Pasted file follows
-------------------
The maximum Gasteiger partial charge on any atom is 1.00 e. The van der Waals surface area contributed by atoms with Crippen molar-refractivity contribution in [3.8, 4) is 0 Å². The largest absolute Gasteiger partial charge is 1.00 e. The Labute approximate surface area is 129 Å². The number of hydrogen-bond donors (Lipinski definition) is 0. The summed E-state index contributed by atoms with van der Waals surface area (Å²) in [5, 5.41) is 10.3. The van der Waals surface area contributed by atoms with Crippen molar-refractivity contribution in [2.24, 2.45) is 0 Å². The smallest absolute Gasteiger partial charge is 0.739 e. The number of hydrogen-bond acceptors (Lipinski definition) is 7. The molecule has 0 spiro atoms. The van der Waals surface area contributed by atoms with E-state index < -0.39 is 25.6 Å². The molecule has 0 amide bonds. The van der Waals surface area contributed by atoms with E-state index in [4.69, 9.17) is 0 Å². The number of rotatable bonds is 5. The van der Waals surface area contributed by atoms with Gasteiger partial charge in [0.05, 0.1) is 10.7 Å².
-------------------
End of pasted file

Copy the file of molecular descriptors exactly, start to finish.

The maximum Gasteiger partial charge on any atom is 1.00 e. The van der Waals surface area contributed by atoms with Crippen molar-refractivity contribution in [3.8, 4) is 0 Å². The largest absolute Gasteiger partial charge is 1.00 e. The Labute approximate surface area is 129 Å². The number of hydrogen-bond donors (Lipinski definition) is 0. The summed E-state index contributed by atoms with van der Waals surface area (Å²) in [5, 5.41) is 10.3. The van der Waals surface area contributed by atoms with Crippen molar-refractivity contribution in [2.24, 2.45) is 0 Å². The smallest absolute Gasteiger partial charge is 0.739 e. The number of hydrogen-bond acceptors (Lipinski definition) is 7. The molecule has 0 spiro atoms. The van der Waals surface area contributed by atoms with E-state index < -0.39 is 25.6 Å². The molecule has 0 amide bonds. The van der Waals surface area contributed by atoms with E-state index in [4.69, 9.17) is 0 Å². The number of rotatable bonds is 5. The van der Waals surface area contributed by atoms with Gasteiger partial charge in [0.05, 0.1) is 10.7 Å².